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Book Forum: Forensic Topics   |    
The Hidden Prejudice: Mental Disability on Trial
HARVEY J. BLUESTONE, M.D.
Am J Psychiatry 2001;158:1950-a-1951. doi:10.1176/appi.ajp.158.11.1950-a
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By Michael L. Perlin. Washington, D.C., American Psychological Association, 2000, 400 pp., $49.95.

The hidden prejudice is sanism. Other prejudices like racism, sexism, ageism, anti-Semitism, etc., are no longer hidden. It is the task of Michael Perlin in this book to expose sanism (again). The book is both scholarly and passionate, as befits a long-time writer, educator, and polemicist. Perlin is a professor at New York Law School and has served as director of public advocacy in New Jersey. He is the winner of the Manfred Guttmacher award for his book The Jurisprudence of the Insanity Defense(1), which I had the opportunity to review for the Journal(2).

Sanism stays hidden because the most liberal advocates for eliminating the other "-isms"—lawyers, judges, psychologists, and psychiatrists—perpetuate sanism. We base our actions on ordinary common sense in the face of substantial statistical evidence to the contrary. For instance, there is a common belief that many individuals are allowed to commit crimes of violence because of the insanity defense.

The use of pretexts ("pretextuality") is widespread through the legal system. For instance, states pass laws to treat offenders in prisons but fail to hire professionally competent people to provide the treatment. Passing the law, consequently, is a pretext. Having established his basic premises of sanism and pretextuality, Perlin goes on to demonstrate how each area of mental disability law is affected by their presence.

He starts with civil commitment. The landmark cases of O’Connor v. Donaldson(3),Jackson v. Indiana(4), and Lessard v. Schmidt(5) are revisited. None of these decisions is sanist or pretextual, but the reality has not been a "robust" interpretation of these cases and is fraught with sanism and pretextuality. Perlin deplores the "morality" of mental health professionals, citing Paul Chodoff for "benevolent paternalism" and David Lamb for interpreting civil commitment laws too "literally."

Perlin goes on to review the right to treatment, right to refuse treatment, right to sexual interaction (brave man), the Americans With Disabilities Act (too soon to evaluate), competence to plead guilty and to waive counsel (fine points for a forensic psychiatrist), and, in due course, the insanity defense. He notes the powerful effect of high-profile cases.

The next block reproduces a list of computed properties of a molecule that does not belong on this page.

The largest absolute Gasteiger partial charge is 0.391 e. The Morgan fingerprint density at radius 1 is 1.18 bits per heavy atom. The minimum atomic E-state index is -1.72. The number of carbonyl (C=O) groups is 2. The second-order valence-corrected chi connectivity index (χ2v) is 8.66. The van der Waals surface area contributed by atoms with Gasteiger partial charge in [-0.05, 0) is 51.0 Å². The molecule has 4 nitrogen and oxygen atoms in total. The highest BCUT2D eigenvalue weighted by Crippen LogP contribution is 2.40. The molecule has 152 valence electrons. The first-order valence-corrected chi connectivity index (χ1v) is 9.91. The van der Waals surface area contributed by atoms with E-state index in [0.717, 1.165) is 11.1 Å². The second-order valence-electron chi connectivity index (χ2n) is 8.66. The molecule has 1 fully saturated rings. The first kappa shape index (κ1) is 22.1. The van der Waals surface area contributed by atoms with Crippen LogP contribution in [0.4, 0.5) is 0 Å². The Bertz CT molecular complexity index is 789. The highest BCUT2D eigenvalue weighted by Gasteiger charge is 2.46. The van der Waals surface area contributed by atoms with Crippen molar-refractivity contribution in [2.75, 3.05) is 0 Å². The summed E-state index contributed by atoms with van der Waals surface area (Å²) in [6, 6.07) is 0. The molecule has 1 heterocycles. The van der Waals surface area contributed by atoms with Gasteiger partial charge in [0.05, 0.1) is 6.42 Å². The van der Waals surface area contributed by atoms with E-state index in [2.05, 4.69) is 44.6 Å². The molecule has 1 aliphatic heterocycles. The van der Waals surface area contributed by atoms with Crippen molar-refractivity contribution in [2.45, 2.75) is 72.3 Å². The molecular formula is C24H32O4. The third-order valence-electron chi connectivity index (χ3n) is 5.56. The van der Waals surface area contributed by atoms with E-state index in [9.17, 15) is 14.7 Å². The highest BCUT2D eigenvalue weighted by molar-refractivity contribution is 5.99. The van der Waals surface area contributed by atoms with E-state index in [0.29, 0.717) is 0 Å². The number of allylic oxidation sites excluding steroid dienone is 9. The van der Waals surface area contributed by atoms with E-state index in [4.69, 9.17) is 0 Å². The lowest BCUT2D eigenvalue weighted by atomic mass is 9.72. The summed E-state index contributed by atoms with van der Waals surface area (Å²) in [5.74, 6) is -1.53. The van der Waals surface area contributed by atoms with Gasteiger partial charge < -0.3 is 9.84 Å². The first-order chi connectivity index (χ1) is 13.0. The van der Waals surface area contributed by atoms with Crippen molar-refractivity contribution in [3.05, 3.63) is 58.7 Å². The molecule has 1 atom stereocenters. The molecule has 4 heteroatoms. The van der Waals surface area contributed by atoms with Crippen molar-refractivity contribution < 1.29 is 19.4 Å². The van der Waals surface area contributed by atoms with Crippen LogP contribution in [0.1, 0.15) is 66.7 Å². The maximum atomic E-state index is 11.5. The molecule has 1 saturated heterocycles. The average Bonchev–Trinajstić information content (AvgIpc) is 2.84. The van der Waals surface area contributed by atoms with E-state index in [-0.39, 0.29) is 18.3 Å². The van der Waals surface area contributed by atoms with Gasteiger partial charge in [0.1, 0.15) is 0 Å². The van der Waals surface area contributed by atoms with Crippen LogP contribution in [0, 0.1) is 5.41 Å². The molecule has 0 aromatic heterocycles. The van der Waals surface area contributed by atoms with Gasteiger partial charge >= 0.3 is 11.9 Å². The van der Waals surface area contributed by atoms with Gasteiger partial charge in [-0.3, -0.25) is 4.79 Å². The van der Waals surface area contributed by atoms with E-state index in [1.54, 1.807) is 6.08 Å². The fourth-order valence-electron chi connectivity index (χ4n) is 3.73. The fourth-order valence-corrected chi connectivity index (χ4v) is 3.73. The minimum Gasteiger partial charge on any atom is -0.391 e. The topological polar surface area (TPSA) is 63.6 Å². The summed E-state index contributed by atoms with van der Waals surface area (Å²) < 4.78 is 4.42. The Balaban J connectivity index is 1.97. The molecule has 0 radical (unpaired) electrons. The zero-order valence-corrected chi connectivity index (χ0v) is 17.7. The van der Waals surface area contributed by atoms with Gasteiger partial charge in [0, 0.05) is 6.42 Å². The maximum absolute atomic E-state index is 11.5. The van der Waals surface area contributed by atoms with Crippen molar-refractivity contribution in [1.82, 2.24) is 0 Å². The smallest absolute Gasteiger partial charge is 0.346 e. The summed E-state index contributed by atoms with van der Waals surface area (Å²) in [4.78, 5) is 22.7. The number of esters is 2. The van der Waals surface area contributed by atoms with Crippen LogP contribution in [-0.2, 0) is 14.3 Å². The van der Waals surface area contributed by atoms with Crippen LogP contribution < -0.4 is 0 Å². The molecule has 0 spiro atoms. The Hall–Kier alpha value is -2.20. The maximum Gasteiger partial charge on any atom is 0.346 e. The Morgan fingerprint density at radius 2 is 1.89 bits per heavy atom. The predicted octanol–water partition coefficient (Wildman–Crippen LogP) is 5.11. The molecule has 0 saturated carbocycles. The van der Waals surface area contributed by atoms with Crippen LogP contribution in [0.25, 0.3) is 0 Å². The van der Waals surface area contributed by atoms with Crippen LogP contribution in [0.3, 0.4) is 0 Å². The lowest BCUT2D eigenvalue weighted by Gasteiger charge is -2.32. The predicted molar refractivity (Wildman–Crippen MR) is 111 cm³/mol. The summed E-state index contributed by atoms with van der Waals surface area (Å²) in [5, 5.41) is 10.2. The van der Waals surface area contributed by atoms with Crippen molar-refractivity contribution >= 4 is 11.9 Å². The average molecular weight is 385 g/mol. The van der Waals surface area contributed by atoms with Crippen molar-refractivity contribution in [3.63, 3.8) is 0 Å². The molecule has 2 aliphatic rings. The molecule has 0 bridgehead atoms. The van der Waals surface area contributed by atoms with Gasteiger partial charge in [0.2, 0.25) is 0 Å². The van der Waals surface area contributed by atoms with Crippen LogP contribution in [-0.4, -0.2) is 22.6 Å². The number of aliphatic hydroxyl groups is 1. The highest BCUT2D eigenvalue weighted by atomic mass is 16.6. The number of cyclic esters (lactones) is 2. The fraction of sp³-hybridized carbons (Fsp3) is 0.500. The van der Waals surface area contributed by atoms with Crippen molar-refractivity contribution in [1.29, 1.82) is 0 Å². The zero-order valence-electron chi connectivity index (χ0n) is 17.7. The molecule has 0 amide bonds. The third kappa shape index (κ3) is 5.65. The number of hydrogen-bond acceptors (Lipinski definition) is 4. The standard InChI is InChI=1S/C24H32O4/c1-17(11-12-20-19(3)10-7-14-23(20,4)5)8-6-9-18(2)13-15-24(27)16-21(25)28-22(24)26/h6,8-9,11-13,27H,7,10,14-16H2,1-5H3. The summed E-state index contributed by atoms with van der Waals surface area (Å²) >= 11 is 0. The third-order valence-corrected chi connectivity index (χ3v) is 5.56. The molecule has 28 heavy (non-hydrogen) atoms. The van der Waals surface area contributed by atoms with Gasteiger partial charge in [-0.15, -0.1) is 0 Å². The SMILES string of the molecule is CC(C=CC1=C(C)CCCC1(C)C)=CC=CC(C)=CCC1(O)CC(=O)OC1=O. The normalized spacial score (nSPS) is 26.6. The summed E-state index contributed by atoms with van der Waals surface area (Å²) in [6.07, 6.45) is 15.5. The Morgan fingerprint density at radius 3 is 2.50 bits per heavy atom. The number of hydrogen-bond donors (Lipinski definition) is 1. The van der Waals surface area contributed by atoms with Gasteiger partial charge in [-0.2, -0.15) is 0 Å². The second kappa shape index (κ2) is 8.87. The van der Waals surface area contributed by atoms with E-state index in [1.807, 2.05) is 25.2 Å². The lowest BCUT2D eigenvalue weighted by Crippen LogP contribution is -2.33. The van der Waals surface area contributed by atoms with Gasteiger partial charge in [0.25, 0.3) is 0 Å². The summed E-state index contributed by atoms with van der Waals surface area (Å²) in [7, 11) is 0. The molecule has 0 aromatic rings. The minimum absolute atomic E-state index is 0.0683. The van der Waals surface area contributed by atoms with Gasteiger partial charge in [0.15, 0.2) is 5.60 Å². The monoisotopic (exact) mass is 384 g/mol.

Here’s an example of Perlin’s range. I chose it from the chapter titled "The Right to Refuse Treatment," in my state known as medication over objection, an area in which the practicing psychiatrist is frequently called upon to testify.

• Consider all the right to refuse treatment issues that are touched on by sanism and pretextuality.

• The attitudes of trial judges toward patients.

• The attitudes of counsel toward patients.

• The implication of courts articulating expansive remedies in class action litigation without providing counsel to represent patients in individual cases.

• The assignment of non-specialized counsel and uneducated judges.

• The failure of appellate courts to take seriously the pro forma quality and nature of hearings in many instances.

• The propensity of decision makers to make incompetent equivalent with makes bad decisions.

• The perception of positive relationship between implementing the right to refuse and failed deinstitutionalization policies.

• The perception of drugs as the only "cure" for "dangerousness."

All psychiatrists should read Professor Perlin. We have a great deal to learn, and he is a superb teacher. Many of us may be infuriated by his polemics and feel for our illustrious colleagues who are portrayed in unflattering ways. However, which one of us is never a secret sanist or practitioner of pretextuality?

Perlin ML: The Jurisprudence of the Insanity Defense. Durham, NC, Carolina Academic Press, 1994
 
Bluestone H: Book review, ML Perlin: The Jurisprudence of the Insanity Defense. Am J Psychiatry  1996; 153:284-285
 
O’Connor v Donaldson, 422 US 563, 573 (1975)
 
Jackson v Indiana, 406 US 715, 32 L Ed 2d 435 (1972)
 
Lessard v Schmidt, 349 F Supp 1078 (ED Wis 1972)
 
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References

Perlin ML: The Jurisprudence of the Insanity Defense. Durham, NC, Carolina Academic Press, 1994
 
Bluestone H: Book review, ML Perlin: The Jurisprudence of the Insanity Defense. Am J Psychiatry  1996; 153:284-285
 
O’Connor v Donaldson, 422 US 563, 573 (1975)
 
Jackson v Indiana, 406 US 715, 32 L Ed 2d 435 (1972)
 
Lessard v Schmidt, 349 F Supp 1078 (ED Wis 1972)
 
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